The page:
So I’m sitting in a coffee shop in Albuquerque — a place called “Zendo” — and working on my laptop.
A woman walked in a few minutes ago, and she appeared to be homeless and disturbed. She was wearing a hospital gown with the back loosely tied and wore a pair of blue scrub pants on underneath. Her hair was in dreads.
“Can you give me food?” she asked loudly. “Can you give me water?”
Conversations stopped for a second and the shop briefly got quiet as people turned to look in the woman’s direction.
But it didn’t take long for people to react in a positive way.
The barista nodded, stopped what she was doing and poured the woman a cup of ice water. A customer walked over and put some change into the homeless woman’s hand. A second customer approached and, in a very comforting manner, asked what food the woman wanted.
“A sandwich,” the woman said loudly. She was confused.
“They don’t have sandwiches here,” the customer said gently. “Would you like a pastry?”
The woman said yes. It looked like the customer bought it for her, though I’m not sure.
After five minutes, the woman had a pastry and a cup of coffee with five yellow packets of sugar. She abruptly walked out the door, made a left turn and started wandering down the sidewalk into the Albuquerque sunshine.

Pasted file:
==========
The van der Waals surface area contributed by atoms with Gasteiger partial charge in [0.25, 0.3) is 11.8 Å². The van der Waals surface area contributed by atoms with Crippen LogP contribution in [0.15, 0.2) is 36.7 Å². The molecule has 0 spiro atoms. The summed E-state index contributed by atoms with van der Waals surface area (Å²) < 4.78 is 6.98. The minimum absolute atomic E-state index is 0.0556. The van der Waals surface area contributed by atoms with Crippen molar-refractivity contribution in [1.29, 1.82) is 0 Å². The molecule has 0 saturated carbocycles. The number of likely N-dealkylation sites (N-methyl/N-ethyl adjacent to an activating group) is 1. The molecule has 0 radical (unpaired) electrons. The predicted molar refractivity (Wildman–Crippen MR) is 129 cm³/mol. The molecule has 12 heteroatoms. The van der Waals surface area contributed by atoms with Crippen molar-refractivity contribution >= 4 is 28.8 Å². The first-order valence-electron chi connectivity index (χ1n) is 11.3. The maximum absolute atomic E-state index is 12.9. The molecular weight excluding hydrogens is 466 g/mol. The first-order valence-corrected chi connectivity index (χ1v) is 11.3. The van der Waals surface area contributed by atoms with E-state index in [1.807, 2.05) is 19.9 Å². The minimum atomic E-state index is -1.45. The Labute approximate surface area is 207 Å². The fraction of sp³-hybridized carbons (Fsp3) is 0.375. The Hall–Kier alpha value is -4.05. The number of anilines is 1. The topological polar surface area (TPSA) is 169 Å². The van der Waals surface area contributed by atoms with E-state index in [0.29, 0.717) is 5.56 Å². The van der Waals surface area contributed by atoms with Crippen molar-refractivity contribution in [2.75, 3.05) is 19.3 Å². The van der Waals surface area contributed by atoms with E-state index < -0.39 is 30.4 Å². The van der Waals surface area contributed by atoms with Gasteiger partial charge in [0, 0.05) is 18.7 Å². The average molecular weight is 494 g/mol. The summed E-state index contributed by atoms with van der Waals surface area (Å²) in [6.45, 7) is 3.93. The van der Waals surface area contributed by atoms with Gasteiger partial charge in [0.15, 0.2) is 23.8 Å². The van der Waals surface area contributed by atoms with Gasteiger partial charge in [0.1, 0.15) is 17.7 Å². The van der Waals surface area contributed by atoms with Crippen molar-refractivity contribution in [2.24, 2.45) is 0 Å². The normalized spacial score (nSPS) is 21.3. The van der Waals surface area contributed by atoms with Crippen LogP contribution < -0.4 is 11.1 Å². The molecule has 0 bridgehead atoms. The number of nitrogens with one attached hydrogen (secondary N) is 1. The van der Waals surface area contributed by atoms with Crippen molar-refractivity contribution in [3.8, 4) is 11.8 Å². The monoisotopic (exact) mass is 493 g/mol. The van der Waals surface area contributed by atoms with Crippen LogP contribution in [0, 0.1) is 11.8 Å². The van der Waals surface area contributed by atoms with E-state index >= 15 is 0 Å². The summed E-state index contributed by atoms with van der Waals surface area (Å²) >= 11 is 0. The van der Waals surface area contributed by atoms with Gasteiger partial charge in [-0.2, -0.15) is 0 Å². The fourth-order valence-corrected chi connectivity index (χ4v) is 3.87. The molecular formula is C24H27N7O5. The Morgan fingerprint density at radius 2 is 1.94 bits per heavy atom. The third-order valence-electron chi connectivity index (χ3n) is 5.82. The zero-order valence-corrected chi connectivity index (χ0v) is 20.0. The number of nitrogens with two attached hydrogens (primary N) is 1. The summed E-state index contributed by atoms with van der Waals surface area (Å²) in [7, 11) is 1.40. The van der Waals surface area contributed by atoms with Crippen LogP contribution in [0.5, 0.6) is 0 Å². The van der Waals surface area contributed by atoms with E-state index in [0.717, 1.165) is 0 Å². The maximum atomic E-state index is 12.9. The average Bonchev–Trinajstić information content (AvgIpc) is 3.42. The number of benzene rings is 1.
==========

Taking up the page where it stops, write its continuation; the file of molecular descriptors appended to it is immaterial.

The customer who bought the pastry swept up the crumbs left behind and threw them away. The barista cleaned some of the coffee spilled by the woman when she took a sip (she insisted on no lid) and tossed the ice water, which the woman didn’t end up taking.
Conversations and work had resumed. No one seemed to pay the incident any mind.
But I was a bit thrown off — in a good way. Did this woman know she could come into Zendo and there would be friendly people to help? Or was it just random?
Either way, it was nice to see people spring into action. When helping strangers is that normal, maybe this world isn’t as bad as it seems sometimes.